"You can understand from a book and paper perspective, but once you get on the field and bullets start flying and you are ready to roll so from that perspective, it will be interesting to see," Bitonio said. "It might take a couple weeks to get up to speed in that sense, but if you get your six weeks of training camp, I think you are going to have plenty of time to get the plays in and an understanding of the offense. I know we have a good foundation set."
The Browns' offseason roster on April 1, 2021
Maybe I'm an optimistic fan and call me crazy. Do you see it as a serious advantage to have two running backs the caliber we have and the coaches who'll make it work? I really think with the game plan, it'll take pressure off Baker Mayfield and keep the D fresh. This can be a DEEP playoff team! That's how the game is played during that time of the year. — B.J. L, Orange
Yes, I would agree it's an advantage, and I think a couple of things help on the coaching end of things. One, Kevin Stefanski showed a great appreciation for running the ball and utilizing Dalvin Cook during his time as offensive coordinator in Minnesota, and his wide-zone scheme should provide plenty of running lanes for Nick Chubb and Kareem Hunt. Two, the Browns brought back Stump Mitchell as running backs coach as the lone returning offensive assistant from last year's staff. Count him among those excited by the possibilities.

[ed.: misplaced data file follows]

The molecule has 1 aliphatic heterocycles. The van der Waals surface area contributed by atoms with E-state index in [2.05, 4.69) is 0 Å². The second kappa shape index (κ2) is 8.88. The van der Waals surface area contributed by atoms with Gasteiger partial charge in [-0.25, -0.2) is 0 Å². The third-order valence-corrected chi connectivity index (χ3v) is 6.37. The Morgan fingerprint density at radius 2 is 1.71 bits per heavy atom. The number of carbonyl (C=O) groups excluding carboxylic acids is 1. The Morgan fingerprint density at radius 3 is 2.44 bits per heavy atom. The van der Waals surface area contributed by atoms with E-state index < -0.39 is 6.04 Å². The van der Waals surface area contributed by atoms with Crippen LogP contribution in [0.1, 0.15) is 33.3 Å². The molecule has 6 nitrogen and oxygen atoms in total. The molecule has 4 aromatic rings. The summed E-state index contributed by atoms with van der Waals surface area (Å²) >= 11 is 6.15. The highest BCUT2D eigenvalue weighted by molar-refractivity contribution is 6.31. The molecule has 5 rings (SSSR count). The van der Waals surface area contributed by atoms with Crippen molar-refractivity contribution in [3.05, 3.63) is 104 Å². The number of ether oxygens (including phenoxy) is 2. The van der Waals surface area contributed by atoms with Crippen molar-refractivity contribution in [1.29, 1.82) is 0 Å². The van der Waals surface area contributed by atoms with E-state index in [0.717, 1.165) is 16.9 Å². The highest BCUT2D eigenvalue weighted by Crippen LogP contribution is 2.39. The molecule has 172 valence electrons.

"I learned to appreciate everything about Nick," Mitchell said in February. "He just goes out and works and tries to get better and do the things he's not so good at and tries to be great at the things he's pretty good at. That's a good feeling. Kareem ... he's a special talent as well. It's a room of talent. We've just got to come in and do our part and hopefully we'll build off what we did last year."
I know that many experts think that the top three Browns 2020 draft picks are excellent choices, but as you look further down the list there are some very interesting picks as well. If Jacob Phillips is tough and strong enough, he could be a very important addition. I don't think that anyone has a lock on a LB slot. How do you think he will fit in? Nick Harris could be the most interesting of all … Will he be given a chance to compete for the right guard spot that seems to be up for grabs? — Robert K., Coventry